Barbara said...

Desserts are like mistresses. They are bad for you. So if you are having one, you might as well have two. ~ Alain Ducasse

Julierose said...

Isn't it wonderful to sit down all together and have a delightful meal? Those fried brussel sprout look good--I've never done that before--I am a huge brussel sprout (any of the cruciferous veggies..) fan. ;)))
I was able to lay out my DIL's JOY banner and pin it for quilting--hoping to get that quilted tomorrow...hugs, Julierose

CA Bobbie said...

Ah, I also love brussel sprouts, we had roasted w/ bacon pieces. Never one to miss any op for them. I shared with my love that when I was little I'd sneak a couple of the frozen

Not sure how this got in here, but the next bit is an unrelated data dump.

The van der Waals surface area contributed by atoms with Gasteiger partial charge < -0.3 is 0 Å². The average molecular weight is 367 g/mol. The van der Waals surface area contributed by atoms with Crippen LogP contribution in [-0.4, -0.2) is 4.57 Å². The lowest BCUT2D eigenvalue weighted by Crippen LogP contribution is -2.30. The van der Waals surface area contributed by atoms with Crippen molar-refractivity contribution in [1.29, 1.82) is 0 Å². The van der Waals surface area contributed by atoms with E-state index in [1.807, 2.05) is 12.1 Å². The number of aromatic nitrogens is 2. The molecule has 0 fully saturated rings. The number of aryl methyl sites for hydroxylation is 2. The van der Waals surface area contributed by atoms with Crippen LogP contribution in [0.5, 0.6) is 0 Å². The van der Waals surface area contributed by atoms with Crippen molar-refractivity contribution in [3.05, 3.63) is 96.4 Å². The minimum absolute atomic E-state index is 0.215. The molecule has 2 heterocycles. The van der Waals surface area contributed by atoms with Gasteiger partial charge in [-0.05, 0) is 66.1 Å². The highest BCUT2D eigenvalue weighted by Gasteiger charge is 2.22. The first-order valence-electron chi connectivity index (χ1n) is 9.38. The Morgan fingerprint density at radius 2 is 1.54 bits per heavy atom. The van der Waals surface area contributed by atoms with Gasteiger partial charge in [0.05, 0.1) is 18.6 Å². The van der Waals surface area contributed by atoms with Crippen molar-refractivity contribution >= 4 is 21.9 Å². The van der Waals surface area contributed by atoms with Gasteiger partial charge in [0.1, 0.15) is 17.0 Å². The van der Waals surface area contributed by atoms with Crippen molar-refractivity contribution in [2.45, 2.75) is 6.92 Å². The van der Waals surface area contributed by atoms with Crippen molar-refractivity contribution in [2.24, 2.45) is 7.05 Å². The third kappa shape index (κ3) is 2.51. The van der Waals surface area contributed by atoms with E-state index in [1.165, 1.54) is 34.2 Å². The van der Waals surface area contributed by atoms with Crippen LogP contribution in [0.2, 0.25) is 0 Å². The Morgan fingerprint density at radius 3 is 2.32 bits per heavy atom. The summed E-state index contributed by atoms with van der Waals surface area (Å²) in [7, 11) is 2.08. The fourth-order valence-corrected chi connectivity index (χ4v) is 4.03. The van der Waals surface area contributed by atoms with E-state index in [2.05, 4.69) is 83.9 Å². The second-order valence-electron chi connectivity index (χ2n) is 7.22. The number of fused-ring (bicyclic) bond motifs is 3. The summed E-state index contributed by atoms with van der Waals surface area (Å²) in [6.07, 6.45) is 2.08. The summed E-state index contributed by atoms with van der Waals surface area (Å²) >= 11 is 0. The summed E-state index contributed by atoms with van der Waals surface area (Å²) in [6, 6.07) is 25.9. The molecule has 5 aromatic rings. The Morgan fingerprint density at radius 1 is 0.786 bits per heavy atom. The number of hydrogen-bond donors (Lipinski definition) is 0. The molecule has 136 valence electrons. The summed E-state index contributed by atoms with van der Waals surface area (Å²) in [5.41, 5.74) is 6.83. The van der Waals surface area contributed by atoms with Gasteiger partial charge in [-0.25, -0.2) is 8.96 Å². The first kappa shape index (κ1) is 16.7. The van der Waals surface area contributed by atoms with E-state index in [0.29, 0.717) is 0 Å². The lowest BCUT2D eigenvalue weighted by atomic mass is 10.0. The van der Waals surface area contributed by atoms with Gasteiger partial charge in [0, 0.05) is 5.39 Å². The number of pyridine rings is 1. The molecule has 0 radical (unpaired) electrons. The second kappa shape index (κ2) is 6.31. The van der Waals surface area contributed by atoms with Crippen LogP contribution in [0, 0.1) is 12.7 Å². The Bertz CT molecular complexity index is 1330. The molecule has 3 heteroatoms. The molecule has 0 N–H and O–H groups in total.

ones before Mom got them cooking. Nice little frozen treats. A great looking dessert, seems all thought it worth the effort.

Magpie's Mumblings said...

Clementine does look quite annoyed about being left out of the feast. Poor thing.
I would love a piece of that Cranberry Pecan Tart but I know I won't be making it. I can just imagine my waistline after it was consumed.

Vroomans' Quilts said...

Oh, to fussy baking for me - but it looks fabulous! Celmentine is a very pretty kitty and should have gotten a little tasty from the table - mine got a 'pet friendly' dish proceeded with a lot of preening.

piecefulwendy said...

The tart is gorgeous and looks delicious, as does your entire meal. Clementine looks completely at ease posing for selfies. Your stitching is lovely, as usual. Glad you enjoyed your day!

Susan said...

The pie sounds and looks delicious. I don't think I could do the 3 hour crust. Maybe I could just make the filling and eat it :-).
Clementine posed really nice for her picture. Glad you had a lovely time.